Frases de Francesco Petrarca

Francesco Petrarca Foto
9  17

Francesco Petrarca

Fecha de nacimiento: 20. Julio 1304
Fecha de muerte: 18. Julio 1374

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Francesco Petrarca fue un lírico y humanista italiano, cuya poesía dio lugar a una corriente literaria que influyó en autores como Garcilaso de la Vega , William Shakespeare y Edmund Spenser , bajo el sobrenombre genérico de Petrarquismo. Tan influyente como las nuevas formas y temas que trajo a la poesía, fue su concepción humanista, con la que intentó armonizar el legado grecolatino con las ideas del Cristianismo. Por otro lado, Petrarca predicó la unión de toda Italia para recuperar la grandeza que había tenido en la época del Imperio romano.

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Frases Francesco Petrarca

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„Man has no greater enemy than himself“

— Francesco Petrarca
Context: Man has no greater enemy than himself. I have acted contrary to my sentiments and inclination; throughout our whole lives we do what we never intended, and what we proposed to do, we leave undone. As quoted in An Examination of the Advantages of Solitude and of Its Operations (1808) by Johann Georg Ritter von Zimmermann

„I certainly will not reject the praise you bestow upon me for having stimulated in many instances, not only in Italy but perhaps beyond its confines also, the pursuit of studies such as ours, which have suffered neglect for so many centuries“

— Francesco Petrarca
Context: I certainly will not reject the praise you bestow upon me for having stimulated in many instances, not only in Italy but perhaps beyond its confines also, the pursuit of studies such as ours, which have suffered neglect for so many centuries; I am, indeed, almost the oldest of those among us who are engaged in the cultivation of these subjects. But I cannot accept the conclusion you draw from this, namely, that I should give place to younger minds, and, interrupting the plan of work on which I am engaged, give others an opportunity to write something, if they will, and not seem longer to desire to reserve everything for my own pen. How radically do our opinions differ, although, at bottom, our object is the same! I seem to you to have written everything, or at least a great deal, while to myself I appear to have produced almost nothing. Letter to Giovanni Boccaccio (28 April 1373) as quoted in Petrarch : The First Modern Scholar and Man of Letters (1898) edited by James Harvey Robinson and Henry Winchester Rolfe, p. 417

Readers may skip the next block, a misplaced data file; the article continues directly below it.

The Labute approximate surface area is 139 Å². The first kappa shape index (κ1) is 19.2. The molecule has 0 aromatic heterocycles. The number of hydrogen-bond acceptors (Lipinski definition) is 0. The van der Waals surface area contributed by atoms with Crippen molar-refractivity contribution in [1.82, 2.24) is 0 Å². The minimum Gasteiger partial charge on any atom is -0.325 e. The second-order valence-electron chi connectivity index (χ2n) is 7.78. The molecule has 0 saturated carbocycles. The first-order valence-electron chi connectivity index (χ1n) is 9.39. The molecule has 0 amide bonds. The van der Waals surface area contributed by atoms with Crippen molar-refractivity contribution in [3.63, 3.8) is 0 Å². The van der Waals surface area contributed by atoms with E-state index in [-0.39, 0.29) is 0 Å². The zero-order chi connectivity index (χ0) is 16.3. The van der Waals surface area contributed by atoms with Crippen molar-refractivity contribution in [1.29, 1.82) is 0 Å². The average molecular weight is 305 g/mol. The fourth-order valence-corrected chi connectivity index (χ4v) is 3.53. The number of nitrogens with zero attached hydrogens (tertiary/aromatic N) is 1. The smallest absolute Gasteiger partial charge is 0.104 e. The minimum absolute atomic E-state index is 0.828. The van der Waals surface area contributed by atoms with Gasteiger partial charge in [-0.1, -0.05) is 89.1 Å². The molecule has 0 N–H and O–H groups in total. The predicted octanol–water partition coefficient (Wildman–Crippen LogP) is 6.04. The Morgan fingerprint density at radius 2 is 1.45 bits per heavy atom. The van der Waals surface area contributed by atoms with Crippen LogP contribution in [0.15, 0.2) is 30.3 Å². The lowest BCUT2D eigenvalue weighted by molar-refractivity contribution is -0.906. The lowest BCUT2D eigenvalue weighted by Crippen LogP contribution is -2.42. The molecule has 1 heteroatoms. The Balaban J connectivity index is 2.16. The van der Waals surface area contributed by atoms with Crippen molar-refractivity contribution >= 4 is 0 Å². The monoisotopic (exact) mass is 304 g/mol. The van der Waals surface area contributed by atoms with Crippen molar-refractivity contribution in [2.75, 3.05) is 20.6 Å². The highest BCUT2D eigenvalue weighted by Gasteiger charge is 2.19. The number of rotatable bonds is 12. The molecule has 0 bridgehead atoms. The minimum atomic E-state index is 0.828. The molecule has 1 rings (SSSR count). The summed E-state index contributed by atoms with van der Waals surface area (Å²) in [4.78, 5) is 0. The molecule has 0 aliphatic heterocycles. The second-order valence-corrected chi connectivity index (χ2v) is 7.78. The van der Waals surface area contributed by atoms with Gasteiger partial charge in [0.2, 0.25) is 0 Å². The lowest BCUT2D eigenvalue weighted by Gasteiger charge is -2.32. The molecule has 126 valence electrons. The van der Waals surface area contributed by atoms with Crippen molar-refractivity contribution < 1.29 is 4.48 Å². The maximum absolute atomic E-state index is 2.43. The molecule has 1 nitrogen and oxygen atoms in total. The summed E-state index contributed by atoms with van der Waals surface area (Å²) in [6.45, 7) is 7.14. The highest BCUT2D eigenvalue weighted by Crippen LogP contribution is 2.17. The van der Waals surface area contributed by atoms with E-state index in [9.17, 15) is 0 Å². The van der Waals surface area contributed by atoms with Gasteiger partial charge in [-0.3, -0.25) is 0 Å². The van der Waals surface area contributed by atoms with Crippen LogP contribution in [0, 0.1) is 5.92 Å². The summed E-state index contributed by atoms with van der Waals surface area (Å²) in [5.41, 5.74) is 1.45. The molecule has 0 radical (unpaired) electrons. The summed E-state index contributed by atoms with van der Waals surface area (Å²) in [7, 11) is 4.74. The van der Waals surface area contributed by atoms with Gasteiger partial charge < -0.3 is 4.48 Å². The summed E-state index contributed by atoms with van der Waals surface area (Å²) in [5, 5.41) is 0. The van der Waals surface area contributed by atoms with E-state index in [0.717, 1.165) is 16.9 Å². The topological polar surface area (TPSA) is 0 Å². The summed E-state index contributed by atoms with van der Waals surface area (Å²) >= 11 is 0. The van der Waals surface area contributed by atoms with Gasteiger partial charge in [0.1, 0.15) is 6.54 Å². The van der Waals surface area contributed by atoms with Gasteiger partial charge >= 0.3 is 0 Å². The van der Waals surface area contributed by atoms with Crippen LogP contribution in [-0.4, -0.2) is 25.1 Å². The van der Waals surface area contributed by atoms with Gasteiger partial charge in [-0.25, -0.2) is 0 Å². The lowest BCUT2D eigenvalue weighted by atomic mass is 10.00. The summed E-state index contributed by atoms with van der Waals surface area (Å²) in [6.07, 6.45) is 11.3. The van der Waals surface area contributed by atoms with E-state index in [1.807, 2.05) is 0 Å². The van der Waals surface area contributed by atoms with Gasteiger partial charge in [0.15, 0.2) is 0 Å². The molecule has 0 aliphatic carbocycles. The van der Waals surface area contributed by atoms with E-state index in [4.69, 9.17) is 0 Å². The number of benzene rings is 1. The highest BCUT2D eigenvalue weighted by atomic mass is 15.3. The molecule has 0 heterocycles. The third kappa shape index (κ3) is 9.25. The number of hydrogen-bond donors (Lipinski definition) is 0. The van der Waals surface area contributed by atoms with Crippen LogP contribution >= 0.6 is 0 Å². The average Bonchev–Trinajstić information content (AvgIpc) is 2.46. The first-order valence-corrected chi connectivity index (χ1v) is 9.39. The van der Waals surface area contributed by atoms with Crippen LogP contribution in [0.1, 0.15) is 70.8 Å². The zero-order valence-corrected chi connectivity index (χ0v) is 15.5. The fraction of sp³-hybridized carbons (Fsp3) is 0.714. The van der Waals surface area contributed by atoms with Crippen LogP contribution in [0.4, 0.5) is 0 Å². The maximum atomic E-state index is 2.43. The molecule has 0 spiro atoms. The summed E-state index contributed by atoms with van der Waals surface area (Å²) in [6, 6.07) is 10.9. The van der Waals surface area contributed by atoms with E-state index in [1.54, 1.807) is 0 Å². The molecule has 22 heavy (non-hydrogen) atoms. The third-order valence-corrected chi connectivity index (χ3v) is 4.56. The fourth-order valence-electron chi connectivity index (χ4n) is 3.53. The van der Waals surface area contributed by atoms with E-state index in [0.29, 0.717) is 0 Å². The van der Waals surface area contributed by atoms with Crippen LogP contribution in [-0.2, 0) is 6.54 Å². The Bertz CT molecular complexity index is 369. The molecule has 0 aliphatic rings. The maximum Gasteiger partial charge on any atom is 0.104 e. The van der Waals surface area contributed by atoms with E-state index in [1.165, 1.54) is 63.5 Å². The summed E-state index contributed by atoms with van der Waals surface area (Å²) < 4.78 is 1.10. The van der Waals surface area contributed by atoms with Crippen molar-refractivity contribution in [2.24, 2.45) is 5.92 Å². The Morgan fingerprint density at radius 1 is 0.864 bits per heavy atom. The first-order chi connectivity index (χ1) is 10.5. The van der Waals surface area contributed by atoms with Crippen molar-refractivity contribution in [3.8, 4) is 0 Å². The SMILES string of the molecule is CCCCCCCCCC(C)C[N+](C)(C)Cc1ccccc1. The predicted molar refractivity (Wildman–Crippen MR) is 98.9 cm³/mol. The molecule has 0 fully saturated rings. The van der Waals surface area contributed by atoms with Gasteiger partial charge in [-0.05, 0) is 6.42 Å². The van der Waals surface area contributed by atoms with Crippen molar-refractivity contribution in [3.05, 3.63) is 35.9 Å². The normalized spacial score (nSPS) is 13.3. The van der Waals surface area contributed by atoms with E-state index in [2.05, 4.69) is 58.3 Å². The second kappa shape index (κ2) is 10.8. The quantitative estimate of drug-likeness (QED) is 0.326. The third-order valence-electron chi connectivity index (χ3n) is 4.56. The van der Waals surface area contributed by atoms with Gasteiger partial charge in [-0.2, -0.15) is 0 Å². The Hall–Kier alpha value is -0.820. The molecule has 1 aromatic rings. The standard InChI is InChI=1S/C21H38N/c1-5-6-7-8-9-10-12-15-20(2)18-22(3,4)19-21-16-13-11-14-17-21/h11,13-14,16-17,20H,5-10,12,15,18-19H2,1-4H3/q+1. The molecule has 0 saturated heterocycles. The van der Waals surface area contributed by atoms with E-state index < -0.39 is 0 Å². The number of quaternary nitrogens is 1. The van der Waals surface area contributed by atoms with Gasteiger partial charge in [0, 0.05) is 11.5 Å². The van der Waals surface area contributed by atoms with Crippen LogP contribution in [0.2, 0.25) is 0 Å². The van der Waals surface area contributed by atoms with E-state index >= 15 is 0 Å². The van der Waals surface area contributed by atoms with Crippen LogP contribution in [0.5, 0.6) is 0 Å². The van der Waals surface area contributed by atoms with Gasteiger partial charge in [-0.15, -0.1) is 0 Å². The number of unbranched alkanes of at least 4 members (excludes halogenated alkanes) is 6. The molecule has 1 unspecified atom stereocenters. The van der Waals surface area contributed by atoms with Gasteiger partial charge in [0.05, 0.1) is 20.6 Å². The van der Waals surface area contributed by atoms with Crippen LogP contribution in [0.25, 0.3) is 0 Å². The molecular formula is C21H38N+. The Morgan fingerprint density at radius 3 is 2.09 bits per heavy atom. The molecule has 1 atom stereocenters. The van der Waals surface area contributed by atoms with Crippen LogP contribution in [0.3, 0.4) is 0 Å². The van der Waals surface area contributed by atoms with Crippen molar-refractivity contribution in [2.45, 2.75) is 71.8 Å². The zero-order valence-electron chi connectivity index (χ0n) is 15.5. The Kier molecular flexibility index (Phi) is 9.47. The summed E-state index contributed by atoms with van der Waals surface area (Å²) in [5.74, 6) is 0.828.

„I seem to you to have written everything, or at least a great deal, while to myself I appear to have produced almost nothing.“

— Francesco Petrarca
Context: I certainly will not reject the praise you bestow upon me for having stimulated in many instances, not only in Italy but perhaps beyond its confines also, the pursuit of studies such as ours, which have suffered neglect for so many centuries; I am, indeed, almost the oldest of those among us who are engaged in the cultivation of these subjects. But I cannot accept the conclusion you draw from this, namely, that I should give place to younger minds, and, interrupting the plan of work on which I am engaged, give others an opportunity to write something, if they will, and not seem longer to desire to reserve everything for my own pen. How radically do our opinions differ, although, at bottom, our object is the same! I seem to you to have written everything, or at least a great deal, while to myself I appear to have produced almost nothing. Letter to Giovanni Boccaccio (28 April 1373) as quoted in Petrarch : The First Modern Scholar and Man of Letters (1898) edited by James Harvey Robinson and Henry Winchester Rolfe, p. 417

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„To-day I made the ascent of the highest mountain in this region, which is not improperly called Ventosum. My only motive was the wish to see what so great an elevation had to offer.“

— Francesco Petrarca